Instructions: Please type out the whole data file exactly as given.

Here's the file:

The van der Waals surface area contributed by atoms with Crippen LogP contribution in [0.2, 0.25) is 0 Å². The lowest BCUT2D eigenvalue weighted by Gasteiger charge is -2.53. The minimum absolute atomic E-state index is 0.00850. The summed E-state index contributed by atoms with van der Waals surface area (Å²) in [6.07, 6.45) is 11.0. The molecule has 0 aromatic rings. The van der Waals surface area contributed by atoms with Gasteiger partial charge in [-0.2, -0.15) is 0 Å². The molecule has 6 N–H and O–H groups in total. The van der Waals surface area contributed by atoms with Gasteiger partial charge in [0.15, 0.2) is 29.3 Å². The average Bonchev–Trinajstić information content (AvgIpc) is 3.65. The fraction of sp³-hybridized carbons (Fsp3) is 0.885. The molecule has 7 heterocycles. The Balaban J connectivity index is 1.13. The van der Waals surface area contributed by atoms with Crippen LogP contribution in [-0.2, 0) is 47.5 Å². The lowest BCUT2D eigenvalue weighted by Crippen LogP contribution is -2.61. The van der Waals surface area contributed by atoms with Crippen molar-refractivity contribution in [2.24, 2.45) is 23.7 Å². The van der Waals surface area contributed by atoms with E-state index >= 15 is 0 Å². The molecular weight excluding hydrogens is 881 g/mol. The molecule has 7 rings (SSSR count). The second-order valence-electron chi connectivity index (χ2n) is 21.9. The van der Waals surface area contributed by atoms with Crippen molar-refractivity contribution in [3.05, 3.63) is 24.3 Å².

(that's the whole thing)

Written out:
The van der Waals surface area contributed by atoms with Crippen LogP contribution in [0.2, 0.25) is 0 Å². The lowest BCUT2D eigenvalue weighted by Gasteiger charge is -2.53. The minimum absolute atomic E-state index is 0.00850. The summed E-state index contributed by atoms with van der Waals surface area (Å²) in [6.07, 6.45) is 11.0. The molecule has 0 aromatic rings. The van der Waals surface area contributed by atoms with Gasteiger partial charge in [-0.2, -0.15) is 0 Å². The molecule has 6 N–H and O–H groups in total. The van der Waals surface area contributed by atoms with Gasteiger partial charge in [0.15, 0.2) is 29.3 Å². The average Bonchev–Trinajstić information content (AvgIpc) is 3.65. The fraction of sp³-hybridized carbons (Fsp3) is 0.885. The molecule has 7 heterocycles. The Balaban J connectivity index is 1.13. The van der Waals surface area contributed by atoms with Crippen LogP contribution in [-0.2, 0) is 47.5 Å². The lowest BCUT2D eigenvalue weighted by Crippen LogP contribution is -2.61. The van der Waals surface area contributed by atoms with Crippen molar-refractivity contribution in [2.24, 2.45) is 23.7 Å². The van der Waals surface area contributed by atoms with E-state index >= 15 is 0 Å². The molecular weight excluding hydrogens is 881 g/mol. The molecule has 7 rings (SSSR count). The second-order valence-electron chi connectivity index (χ2n) is 21.9. The van der Waals surface area contributed by atoms with Crippen molar-refractivity contribution in [3.05, 3.63) is 24.3 Å².